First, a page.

Whether he is expounding on the Unconscious as a range of dimensions understandable in terms of nonlinear concepts of chaos, complexity, and emergence theory; modifying the psychoanalytic concept of psychic determinism by joining it to the concept of autochthony; comparing Melanie Klein's notion of the archaic Oedipus complex with the ancient Greek myth of the labyrinth and the Minotaur; or examining the relationship between the stories of Oedipus and Christ, Grotstein emerges as an analyst whose clinical sensibility has been profoundly deepened by his scholarly use of mythology, classical thought, and contemporary philosophy. The result is both an important synthesis of major currents of contemporary psychoanalytic thought and a moving exploration of the nature of human suffering and spirituality.
Affects as Process offers an elegantly simple way out of this impasse. Drawing in the literatures of child development, ethology, and neuroscience, Jones argues that, in their simplest form, affects are best understood as the presymbolic representatives and governors of motivational systems. So conceptualized, affects, and not primary process, constitute the initial processing system of the prerepresentational infant. It then becomes possible to re-vision early development as the sequential maturation of different motivational systems, each governed by a specific presymbolic affect. More complex emotional states, which emerge when the toddler begins to think symbolically, represent the integration of motivational systems and thought as maturation plunges the child into a world of loves and hates that cannot be escaped simply through behavior. Jones' reappraisal of emotional development in early childhood and beyond clarifies the strengths and weaknesses of such traditional concepts as infantile sexuality, object relations, internalization, splitting, and the emergence of the dynamic unconscious. The surprising terminus of his excursion, moreover, is the novel perspective on the self as an emergent phenomenon reflecting the integration of affective and symbolic processing systems.
If you want to make positive changes in your life and achieve your long-term goals, I can’t think of a better way to do it than to learn how to become more self-disciplined.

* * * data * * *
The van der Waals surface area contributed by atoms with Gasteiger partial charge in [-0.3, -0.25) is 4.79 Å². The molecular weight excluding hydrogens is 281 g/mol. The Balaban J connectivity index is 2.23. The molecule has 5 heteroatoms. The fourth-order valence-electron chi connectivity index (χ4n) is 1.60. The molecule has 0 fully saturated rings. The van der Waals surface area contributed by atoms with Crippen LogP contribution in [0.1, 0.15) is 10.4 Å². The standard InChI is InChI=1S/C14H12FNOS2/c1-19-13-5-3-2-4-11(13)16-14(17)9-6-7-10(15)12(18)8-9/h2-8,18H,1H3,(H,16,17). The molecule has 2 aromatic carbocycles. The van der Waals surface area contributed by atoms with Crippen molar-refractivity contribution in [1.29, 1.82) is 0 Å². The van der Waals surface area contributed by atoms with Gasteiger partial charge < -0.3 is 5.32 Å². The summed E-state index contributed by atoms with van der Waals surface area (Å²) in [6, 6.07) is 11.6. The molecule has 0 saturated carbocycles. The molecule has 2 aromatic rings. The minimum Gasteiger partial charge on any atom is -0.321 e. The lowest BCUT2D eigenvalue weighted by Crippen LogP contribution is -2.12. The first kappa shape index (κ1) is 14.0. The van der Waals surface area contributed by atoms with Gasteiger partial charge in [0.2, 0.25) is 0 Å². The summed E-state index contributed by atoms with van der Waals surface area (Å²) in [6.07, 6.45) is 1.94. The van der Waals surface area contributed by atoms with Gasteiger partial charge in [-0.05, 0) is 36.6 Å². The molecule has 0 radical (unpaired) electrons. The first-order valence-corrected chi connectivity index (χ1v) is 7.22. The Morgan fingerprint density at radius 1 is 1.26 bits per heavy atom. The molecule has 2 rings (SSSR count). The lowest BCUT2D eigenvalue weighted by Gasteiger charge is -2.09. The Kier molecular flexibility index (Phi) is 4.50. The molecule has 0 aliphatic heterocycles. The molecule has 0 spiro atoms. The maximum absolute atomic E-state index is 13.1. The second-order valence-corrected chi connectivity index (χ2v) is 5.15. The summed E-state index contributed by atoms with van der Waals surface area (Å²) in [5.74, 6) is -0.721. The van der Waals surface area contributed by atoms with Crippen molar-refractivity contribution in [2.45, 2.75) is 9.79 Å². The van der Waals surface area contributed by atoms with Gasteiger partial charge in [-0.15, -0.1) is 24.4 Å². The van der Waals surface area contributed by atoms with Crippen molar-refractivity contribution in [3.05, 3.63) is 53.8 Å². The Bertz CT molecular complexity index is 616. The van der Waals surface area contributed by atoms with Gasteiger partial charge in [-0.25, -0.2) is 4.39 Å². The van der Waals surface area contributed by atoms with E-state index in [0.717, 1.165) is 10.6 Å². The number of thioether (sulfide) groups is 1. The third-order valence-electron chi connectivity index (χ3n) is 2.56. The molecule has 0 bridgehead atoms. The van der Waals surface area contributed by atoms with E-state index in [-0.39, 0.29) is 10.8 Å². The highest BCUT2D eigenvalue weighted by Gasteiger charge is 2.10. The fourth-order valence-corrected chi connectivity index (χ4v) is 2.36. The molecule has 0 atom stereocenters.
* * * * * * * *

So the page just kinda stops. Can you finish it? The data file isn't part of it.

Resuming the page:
Science has figured out a lot of interesting aspects of self-discipline and willpower, but most of this knowledge is buried deep inside long and boring scientific papers.
If you’d like to benefit from these studies without actually reading them, this book is for you. I’ve done the job for you and researched the most useful and viable scientific findings that will help you improve your self-discipline.
Here are just a couple things you will learn from the book:
- what a bank robber with lemon juice on his face can teach you about self-control. The story will make you laugh out loud, but its implications will make you think twice about your ability to control your urges.
- how $50 chocolate bars can motivate you to keep going when faced with an overwhelming temptation to give in.
- why President Obama wears only gray and blue suits and what it has to do with self-control (it’s also a possible reason why the poor stay poor).
- why the popular way of visualization can actually prevent you from reaching your goals and destroy your self-control (and what to do instead).
- what dopamine is and why it’s crucial to understand its role to break your bad habits and form good ones.
- 5 practical ways to train your self-discipline. Discover some of the most important techniques to increase your self-control and become better at resisting instant gratification.
- why the status quo bias will threaten your goals and what to do to reduce its effect on your resolutions.
- why extreme diets help people achieve long-term results, and how to apply these findings in your own life.
- why and when indulging yourself can actually help you build your self-discipline. Yes, you can stuff yourself (from time to time) and still lose weight.
Instead of sharing with you the detailed "why" (with confusing and boring descriptions of studies), I will share with you the "how" – advice that will change your life if you decide to follow it.
You too can master the art of self-discipline and learn how to resist temptations. Your long term goals are worth it. Scroll up and buy the book now.
As a gift for buying my book, you'll get my another book, "Grit: How to Keep Going When You Want to Give Up."
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